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I am doing a development project.

The company is using SVN, so for main commit and checkout should be done via SVN.

However, I don't like SVN and am a git user. Since only when I think my code is good I will commit to the company SVN, I would like to use git for my own history keeper.

I don't need to use git to do SVN thing, nor vice versa.

Can I version control my same code using SVN and git at the same time? No interaction between them.

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Just ignore the .git folder for SVN and the .svn folder for Git and you should be fine. Or are you asking how to basically push/pull from both at once? –  Blender Oct 5 '12 at 8:21
    
But why? git works perfectly fine with a svn repository on the other side, why not benefit from that? –  Benjamin Bannier Oct 5 '12 at 8:22
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Certainly possible, and a fair move towards your colleagues, not to push unfinished changes. however there is one huge danger hidden in there: you will tend to make very few commits to the companies repository. That means you will produce much more conflicts compared to your colleagues. When using subversion it makes sense to use a frequent commit behaviour. I had to learn that the hard way :-) –  arkascha Oct 5 '12 at 8:27
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It's the worst version-control practice! See codinghorror.com/blog/2008/08/… and stackoverflow.com/questions/107264/… –  bahrep Oct 5 '12 at 10:30
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Jeff Atwood: "Developers who work for long periods -- and by long I mean more than a day -- without checking anything into source control are setting themselves up for some serious integration headaches down the line." –  bahrep Oct 5 '12 at 10:31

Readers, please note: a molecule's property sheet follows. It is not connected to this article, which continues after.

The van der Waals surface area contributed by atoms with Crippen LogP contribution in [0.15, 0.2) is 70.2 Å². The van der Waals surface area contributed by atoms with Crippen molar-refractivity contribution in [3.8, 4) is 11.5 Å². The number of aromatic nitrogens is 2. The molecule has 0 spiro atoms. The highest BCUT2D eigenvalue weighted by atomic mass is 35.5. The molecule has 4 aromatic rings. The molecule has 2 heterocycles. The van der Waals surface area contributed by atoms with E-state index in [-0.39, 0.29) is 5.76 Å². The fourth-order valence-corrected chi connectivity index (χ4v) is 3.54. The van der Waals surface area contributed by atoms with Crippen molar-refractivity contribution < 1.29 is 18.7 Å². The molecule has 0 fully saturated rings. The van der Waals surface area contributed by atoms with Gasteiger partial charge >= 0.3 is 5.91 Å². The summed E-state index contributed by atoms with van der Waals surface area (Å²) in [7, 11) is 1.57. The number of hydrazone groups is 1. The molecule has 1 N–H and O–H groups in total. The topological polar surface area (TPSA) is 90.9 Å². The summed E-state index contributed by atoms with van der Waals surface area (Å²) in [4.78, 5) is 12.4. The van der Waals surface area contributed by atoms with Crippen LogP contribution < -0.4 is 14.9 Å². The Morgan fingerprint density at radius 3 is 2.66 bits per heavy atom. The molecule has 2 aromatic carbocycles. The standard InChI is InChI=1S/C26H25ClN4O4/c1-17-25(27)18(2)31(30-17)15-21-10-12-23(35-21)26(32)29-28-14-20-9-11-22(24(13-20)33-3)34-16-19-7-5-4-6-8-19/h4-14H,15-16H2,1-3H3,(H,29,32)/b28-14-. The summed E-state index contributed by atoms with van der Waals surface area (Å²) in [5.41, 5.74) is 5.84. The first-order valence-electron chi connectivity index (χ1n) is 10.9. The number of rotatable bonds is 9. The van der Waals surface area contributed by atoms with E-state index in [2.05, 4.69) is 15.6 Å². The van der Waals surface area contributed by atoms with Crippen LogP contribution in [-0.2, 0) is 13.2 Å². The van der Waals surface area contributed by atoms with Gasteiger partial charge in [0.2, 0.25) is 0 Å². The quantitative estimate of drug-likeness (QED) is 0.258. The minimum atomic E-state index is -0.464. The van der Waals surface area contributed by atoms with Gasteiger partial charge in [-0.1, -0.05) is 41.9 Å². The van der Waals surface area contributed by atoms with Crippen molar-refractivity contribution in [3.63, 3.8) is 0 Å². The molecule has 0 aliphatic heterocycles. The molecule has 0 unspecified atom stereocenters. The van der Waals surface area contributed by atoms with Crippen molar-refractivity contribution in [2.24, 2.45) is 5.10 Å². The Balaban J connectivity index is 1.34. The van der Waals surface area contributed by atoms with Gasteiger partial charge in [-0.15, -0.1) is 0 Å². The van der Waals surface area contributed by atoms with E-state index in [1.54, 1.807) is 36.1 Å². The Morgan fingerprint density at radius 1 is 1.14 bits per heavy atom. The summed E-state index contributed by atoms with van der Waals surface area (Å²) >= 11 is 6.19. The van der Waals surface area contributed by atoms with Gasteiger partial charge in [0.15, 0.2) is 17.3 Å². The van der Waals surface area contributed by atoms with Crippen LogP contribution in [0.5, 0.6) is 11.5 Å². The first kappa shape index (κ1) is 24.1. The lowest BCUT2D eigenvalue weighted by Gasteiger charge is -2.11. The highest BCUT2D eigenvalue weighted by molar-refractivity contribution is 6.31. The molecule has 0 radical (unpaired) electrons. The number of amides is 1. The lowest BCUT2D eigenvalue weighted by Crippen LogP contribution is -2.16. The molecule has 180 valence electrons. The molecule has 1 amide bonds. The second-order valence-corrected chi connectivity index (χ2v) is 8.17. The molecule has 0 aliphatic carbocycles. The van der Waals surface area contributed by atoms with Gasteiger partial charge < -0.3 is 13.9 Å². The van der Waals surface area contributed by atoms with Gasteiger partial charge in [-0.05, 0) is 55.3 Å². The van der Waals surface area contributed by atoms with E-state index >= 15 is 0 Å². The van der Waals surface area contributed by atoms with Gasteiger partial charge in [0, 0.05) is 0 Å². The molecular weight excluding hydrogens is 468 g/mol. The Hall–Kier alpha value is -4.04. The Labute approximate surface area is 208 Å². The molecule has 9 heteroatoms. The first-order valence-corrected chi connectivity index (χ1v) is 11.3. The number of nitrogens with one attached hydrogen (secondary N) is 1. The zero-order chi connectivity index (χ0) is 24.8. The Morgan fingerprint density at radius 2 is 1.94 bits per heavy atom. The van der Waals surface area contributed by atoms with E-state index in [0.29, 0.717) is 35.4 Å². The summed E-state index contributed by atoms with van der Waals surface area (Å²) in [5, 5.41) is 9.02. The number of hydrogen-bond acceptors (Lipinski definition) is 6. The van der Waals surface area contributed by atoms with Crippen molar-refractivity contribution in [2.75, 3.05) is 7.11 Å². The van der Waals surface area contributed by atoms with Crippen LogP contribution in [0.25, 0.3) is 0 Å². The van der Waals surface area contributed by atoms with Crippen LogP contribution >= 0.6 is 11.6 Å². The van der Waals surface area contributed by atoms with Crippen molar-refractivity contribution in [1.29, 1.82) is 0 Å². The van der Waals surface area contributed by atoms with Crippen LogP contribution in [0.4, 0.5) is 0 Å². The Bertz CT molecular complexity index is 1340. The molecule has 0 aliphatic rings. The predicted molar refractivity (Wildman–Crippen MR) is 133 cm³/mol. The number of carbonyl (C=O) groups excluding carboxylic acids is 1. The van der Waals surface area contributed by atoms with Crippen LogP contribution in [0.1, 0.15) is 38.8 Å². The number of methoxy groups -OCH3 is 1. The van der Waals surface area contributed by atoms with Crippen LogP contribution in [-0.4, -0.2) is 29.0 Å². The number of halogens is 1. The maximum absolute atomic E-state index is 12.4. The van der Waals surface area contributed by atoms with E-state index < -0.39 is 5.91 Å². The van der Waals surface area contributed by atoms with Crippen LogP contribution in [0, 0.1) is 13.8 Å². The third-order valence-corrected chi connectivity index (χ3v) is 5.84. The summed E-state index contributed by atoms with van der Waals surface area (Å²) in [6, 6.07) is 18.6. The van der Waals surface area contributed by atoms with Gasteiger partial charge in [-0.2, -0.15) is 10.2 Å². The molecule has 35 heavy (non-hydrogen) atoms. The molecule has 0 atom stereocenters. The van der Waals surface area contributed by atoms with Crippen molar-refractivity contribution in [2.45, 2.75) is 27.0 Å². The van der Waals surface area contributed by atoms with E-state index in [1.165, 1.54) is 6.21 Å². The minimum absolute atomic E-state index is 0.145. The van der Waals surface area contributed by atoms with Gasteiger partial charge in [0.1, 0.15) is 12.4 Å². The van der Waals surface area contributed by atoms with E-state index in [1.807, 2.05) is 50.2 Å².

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1 Answer

up vote 11 down vote accepted

You can clone a subversion repository to your machine using git svn clone <SVN repo URL>. The code will be available as a git repository. You can do your work there and make local commits as you please. There is a command line option to get a "shallow" checkout rather than the entire repository which is often useful. I forget what it is.

Anytime, you want to run the equivalent of svn update, do a git svn rebase. This will fetch new commits which were checked into SVN after you last synchronised and then rebase your changes onto the new tip.

When you're ready with your commits, do a git svn dcommit. This will send all your new commits to svn one by one. You can also squash your local commits into a single one and send it by first doing a local rebase and then an svn dcommit. This should be done on the initial branch (usually master).

The very fact that you're checking out from subversion and then working locally in git means that there is "interaction" between them so your last statement is not valid.

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There was an edit made to the answer which should have been posted as a comment. I've reverted the edit and posted the addition verbatim in this comment -- It's commonly considered as a bad practice to commit all your changes as a single revision (e.g. see stackoverflow.com/questions/107264/… and codinghorror.com/blog/2008/08/…). –  Noufal Ibrahim Oct 5 '12 at 14:00
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